At the MAV Convention on Thursday, the team from Sunshine College, Thao Huynh and Alex Mills, gave an excellent presentation on how they use reciprocal teaching to scaffold their students into worded problems. To get us into thinking about the language demands of a maths problem for their EAL students, they gave us this problem to solve:

Without being able to speak the language, but assisted by their tool, all of us were able to make a start on understanding the question, and some of us were able to solve it.

But what got me rethinking about it this morning was reflecting on exactly what other resources we were able to bring to the problem. Without being to recognise any of the words in the question except Markt, Frau and Schweine, what enabled me to decipher the meaning?

- A familiarity with the pattern of mathematics worded problems (a genre in their own right)

- Multiple previous encounters with questions of this type

- That the punctuation is close to English, so that I can tell what is a piece of information and what is the question

- Some educated guesses about those small words like und

- And, of course, the ability to read those numbers and recognise what is a count and what is a price.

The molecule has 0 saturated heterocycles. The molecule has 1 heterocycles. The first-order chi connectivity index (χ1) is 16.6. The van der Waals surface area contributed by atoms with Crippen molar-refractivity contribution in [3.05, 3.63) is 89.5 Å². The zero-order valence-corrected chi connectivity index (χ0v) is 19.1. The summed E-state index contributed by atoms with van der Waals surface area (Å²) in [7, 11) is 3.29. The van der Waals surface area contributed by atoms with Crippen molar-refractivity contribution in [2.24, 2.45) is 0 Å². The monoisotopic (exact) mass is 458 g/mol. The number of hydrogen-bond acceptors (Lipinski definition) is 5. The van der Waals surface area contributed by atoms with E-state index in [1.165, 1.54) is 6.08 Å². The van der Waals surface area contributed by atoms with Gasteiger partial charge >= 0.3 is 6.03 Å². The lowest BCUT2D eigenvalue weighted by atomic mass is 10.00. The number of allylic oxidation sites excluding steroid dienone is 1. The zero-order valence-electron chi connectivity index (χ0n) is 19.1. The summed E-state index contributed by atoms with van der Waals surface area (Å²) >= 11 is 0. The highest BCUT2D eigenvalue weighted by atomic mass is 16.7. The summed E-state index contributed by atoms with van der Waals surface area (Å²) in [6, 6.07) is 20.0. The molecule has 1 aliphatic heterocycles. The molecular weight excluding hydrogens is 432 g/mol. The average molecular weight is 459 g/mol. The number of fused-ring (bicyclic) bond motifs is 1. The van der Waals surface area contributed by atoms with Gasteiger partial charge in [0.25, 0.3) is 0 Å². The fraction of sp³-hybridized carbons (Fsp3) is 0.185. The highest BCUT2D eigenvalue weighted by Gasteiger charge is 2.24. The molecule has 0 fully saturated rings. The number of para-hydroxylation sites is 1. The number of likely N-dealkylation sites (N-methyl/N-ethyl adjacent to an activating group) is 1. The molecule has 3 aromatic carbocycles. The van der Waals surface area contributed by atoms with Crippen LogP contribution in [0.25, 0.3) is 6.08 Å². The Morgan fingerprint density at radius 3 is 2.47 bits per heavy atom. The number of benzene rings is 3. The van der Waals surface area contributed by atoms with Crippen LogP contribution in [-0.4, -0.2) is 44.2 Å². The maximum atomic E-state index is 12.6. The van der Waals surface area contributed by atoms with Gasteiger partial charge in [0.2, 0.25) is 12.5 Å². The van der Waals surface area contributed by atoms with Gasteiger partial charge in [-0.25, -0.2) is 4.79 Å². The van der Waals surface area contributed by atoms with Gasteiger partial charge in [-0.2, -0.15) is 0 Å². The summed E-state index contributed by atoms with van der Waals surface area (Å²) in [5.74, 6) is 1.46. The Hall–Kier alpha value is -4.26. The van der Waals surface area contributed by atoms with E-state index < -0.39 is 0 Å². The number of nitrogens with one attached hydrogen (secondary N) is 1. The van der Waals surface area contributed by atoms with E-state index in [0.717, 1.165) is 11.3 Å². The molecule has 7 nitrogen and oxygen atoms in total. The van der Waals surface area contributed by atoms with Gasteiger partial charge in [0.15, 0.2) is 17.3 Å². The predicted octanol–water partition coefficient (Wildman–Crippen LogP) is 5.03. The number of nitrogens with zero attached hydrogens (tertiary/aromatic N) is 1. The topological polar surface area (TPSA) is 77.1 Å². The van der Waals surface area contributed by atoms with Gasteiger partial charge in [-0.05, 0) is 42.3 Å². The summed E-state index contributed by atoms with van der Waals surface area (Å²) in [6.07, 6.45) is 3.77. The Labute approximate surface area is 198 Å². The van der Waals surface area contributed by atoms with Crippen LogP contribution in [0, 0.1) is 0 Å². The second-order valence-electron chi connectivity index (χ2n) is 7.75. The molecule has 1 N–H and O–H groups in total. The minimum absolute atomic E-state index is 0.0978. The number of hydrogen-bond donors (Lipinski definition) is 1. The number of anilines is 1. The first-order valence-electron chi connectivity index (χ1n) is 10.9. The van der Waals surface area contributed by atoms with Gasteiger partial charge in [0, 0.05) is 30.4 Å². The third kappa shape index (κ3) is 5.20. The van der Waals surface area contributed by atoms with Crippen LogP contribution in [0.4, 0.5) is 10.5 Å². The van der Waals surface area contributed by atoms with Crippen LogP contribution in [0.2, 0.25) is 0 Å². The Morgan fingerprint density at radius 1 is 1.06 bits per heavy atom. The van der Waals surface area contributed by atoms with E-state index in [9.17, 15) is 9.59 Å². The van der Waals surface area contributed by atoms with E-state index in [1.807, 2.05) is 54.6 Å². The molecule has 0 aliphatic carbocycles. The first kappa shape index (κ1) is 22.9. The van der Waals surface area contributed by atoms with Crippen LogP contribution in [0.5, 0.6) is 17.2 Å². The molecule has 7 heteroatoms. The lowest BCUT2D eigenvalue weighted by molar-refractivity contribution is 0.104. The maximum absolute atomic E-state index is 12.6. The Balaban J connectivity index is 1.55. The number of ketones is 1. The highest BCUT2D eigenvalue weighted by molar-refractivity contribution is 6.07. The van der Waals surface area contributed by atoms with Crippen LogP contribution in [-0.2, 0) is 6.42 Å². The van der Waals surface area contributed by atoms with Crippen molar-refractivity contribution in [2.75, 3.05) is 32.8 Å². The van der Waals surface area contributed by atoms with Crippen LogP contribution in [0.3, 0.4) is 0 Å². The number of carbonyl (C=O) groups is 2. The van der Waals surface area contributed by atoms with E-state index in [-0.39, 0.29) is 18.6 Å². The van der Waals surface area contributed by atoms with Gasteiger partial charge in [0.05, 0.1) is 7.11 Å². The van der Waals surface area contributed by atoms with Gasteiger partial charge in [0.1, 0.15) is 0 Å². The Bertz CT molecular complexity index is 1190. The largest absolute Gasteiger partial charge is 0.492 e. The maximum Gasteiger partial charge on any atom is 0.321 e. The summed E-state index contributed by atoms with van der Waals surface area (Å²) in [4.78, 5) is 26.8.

What else have I missed?

Could I have solved the problem if it had been in Persian or Chinese?

Could I have solved it if there had been a superfluous piece of information in there? I very much doubt it, and yet we wonder why students struggle with questions where there is more data than they need and want to use every number in sight.

I won’t give the solution away, try it for yourself. But also give thought to what we, as maths teachers, mean when we ask “is this reasonable”. A solution with four-fifths of a chicken, for example, wouldn’t be. But would the actual solution, or even aspects of the question like the relative prices, seem reasonable to a student from an agrarian society where buying and selling animals at market is part of everyday life? How much of what we call “reasonable” is actually real-life reasonable, and how much is maths-classroom cultural construct?

It’s interesting to notice not only what I can manage without, but also how much else I need to use to replace it. We bring so many skills to bear to make meaning from a text, unaware that we are doing so. And then we don’t understand why our students, who don’t yet have those resources, are having difficulty.

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